MAPS Welcomes New Interim Executive Director
June 4, 2018
The MAPS Board of Directors is thrilled to announce that Catherine Hinz has accepted the position of Interim Executive Director for MAPS, effective June 4, 2018. Catherine has an in-depth and diverse background in patient safety work, most recently serving as Director of Patient Safety at the University of Minnesota Health/M Health. She also worked as an independent contractor for MAPS in 2015-2016, spearheading MAPS’ initial work in advancing patient and family engagement under a federal grant. Catherine’s familiarity with MAPS goes back many years as she served on MAPS committees and presented at MAPS conferences while serving as the Director of Quality and Patient/Employee Safety at HealthEast Care System. She will draw on her years of experience and familiarity with MAPS’ work to propel us forward on patient and family engagement, planning for MAPS 2018 Conference, and bringing the patient voice to safety across all settings of care.
Catherine has a Master of Healthcare Administration from the University of Minnesota’s School of Public Health and a BA in Business Administration from the University of Wisconsin-Eau Claire.
MAPS is excited to have Catherine join us and help to advance our mission of safe care everywhere.
Recruiting PFACs for a quality improvement project!
April 3, 2017
Improving Care Experiences for Racial and Ethnic Minorities Through Patient and Family Advisory Councils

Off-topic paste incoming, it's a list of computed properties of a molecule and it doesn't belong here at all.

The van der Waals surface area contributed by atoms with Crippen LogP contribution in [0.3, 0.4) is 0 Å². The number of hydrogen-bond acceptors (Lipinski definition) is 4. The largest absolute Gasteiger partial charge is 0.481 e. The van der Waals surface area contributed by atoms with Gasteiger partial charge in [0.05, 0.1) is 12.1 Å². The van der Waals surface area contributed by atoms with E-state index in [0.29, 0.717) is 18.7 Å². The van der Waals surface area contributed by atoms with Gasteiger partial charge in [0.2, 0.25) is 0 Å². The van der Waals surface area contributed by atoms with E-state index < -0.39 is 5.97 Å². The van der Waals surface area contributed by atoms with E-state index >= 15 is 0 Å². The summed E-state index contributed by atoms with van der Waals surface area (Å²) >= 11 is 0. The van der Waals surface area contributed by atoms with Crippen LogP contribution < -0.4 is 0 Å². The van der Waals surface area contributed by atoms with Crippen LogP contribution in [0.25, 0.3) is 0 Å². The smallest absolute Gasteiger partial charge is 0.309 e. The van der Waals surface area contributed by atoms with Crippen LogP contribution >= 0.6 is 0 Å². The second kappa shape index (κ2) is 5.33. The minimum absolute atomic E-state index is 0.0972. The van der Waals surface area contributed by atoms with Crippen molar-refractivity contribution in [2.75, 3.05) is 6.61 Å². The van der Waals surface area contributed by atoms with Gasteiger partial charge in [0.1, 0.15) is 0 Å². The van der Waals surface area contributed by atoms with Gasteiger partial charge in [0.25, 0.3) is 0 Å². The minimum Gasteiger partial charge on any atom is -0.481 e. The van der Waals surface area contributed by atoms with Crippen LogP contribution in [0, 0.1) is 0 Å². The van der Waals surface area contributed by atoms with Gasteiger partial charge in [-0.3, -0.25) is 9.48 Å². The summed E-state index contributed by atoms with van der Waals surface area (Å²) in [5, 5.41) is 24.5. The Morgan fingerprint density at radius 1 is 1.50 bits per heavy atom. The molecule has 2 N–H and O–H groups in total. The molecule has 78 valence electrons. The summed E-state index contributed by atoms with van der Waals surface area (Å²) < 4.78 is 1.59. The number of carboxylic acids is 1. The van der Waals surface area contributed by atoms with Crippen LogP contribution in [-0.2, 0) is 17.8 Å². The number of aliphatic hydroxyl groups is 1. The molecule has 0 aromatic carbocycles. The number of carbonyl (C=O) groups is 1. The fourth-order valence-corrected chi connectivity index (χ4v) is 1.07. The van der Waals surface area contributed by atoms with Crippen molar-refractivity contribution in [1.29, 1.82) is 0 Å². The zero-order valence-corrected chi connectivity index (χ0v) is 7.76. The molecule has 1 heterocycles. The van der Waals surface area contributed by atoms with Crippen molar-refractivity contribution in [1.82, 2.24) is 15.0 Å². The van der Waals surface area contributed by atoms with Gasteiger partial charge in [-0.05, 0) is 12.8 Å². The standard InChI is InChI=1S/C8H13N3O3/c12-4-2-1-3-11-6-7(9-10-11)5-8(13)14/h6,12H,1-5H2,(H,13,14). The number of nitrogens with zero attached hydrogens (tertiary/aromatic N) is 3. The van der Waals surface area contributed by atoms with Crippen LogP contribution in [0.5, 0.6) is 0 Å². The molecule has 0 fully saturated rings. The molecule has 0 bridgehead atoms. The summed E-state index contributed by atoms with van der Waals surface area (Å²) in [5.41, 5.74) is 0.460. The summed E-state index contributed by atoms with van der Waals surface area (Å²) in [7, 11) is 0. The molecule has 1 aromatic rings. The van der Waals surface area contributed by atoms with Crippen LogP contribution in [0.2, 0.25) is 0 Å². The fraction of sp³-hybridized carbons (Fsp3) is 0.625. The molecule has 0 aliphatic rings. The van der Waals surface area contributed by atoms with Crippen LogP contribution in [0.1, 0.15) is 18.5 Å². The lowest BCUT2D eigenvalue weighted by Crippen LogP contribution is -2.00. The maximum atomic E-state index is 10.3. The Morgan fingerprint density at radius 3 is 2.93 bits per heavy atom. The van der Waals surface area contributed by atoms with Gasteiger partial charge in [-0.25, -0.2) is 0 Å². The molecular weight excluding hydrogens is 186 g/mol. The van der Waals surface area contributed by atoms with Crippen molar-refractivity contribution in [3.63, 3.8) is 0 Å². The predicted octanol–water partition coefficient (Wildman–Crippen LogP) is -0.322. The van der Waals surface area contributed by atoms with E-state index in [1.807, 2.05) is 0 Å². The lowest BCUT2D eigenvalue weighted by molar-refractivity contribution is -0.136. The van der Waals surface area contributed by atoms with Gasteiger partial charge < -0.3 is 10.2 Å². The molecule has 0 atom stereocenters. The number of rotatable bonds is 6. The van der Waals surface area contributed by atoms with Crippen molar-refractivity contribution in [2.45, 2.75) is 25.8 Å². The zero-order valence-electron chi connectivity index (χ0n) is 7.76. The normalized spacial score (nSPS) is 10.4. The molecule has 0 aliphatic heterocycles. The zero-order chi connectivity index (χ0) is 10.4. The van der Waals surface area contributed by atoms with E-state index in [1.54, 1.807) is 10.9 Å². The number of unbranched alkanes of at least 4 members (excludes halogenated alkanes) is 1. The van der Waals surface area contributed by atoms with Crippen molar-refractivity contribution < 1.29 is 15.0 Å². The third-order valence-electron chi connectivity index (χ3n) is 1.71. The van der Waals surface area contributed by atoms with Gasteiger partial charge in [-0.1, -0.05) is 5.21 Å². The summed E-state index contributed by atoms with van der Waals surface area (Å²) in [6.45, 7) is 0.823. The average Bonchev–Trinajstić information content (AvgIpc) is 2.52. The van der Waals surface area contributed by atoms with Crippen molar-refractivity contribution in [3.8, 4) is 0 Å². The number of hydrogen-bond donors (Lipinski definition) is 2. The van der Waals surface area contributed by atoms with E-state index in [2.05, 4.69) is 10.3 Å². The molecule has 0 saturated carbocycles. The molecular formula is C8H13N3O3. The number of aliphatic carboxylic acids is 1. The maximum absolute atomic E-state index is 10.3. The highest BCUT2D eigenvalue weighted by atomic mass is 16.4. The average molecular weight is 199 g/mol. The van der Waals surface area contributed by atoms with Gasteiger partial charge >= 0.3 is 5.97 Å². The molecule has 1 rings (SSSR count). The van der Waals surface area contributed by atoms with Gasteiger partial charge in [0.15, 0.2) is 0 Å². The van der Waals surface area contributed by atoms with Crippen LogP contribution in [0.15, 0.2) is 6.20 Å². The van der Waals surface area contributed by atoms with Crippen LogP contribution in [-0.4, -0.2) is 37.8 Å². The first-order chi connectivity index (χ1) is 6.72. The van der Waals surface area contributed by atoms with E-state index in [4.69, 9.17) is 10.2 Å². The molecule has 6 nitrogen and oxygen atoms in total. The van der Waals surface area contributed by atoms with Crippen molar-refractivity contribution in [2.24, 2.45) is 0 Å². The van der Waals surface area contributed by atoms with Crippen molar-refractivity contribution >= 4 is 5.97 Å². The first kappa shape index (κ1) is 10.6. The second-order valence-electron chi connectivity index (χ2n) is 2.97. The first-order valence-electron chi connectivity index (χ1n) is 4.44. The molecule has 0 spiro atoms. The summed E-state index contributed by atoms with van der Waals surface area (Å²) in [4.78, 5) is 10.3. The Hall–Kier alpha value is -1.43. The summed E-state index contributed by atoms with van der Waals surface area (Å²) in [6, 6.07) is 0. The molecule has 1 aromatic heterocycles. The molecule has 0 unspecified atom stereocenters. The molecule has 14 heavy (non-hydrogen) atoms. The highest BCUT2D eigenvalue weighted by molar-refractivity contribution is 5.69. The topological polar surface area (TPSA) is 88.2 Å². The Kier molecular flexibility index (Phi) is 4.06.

My name is Kendra Jones, and I am a graduate student at the University of Minnesota School of Nursing. I am working with the Institute for Patient-and Family-Centered Care (IPFCC) on a quality improvement project: Improving Care Experiences for Racial and Ethnic Minorities Through Patient and Family Advisory Councils. This project aims to strengthen healthcare organizations' abilities to advance health equity through identifying and promoting strategies that help to recruit and retain diverse populations on Patient and Family Advisory Councils (PFAC). We will be creating a resource that details the importance of diversity and inclusivity in the organizational culture and highlights recruitment and retention strategies to effectively engage the perspectives of advisors from diverse racial and ethnic backgrounds.
We are recruiting several PFACs to partner with us on this project. PFAC participation will include providing written and verbal feedback on the resource three times from April 2017 to October 2017. Written insights, comments, and suggestions will be collected through email and verbal comments will be solicited in meetings via phone conference, webinar, FaceTime, or Skype. Conference meetings will require you to reserve a maximum of 15 minutes of time during your scheduled PFAC meeting to provide feedback. You will also be asked to complete a survey before and after participating in the project.
If you participate on a PFAC and are interested in partnering with us on this project, please complete the following survey so that we may determine the right combination of PFACs to ensure that diverse perspectives are represented. The survey can be accessed at the following link.
For any questions, please contact me at firstname.lastname@example.org. Thank you!
January 19, 2017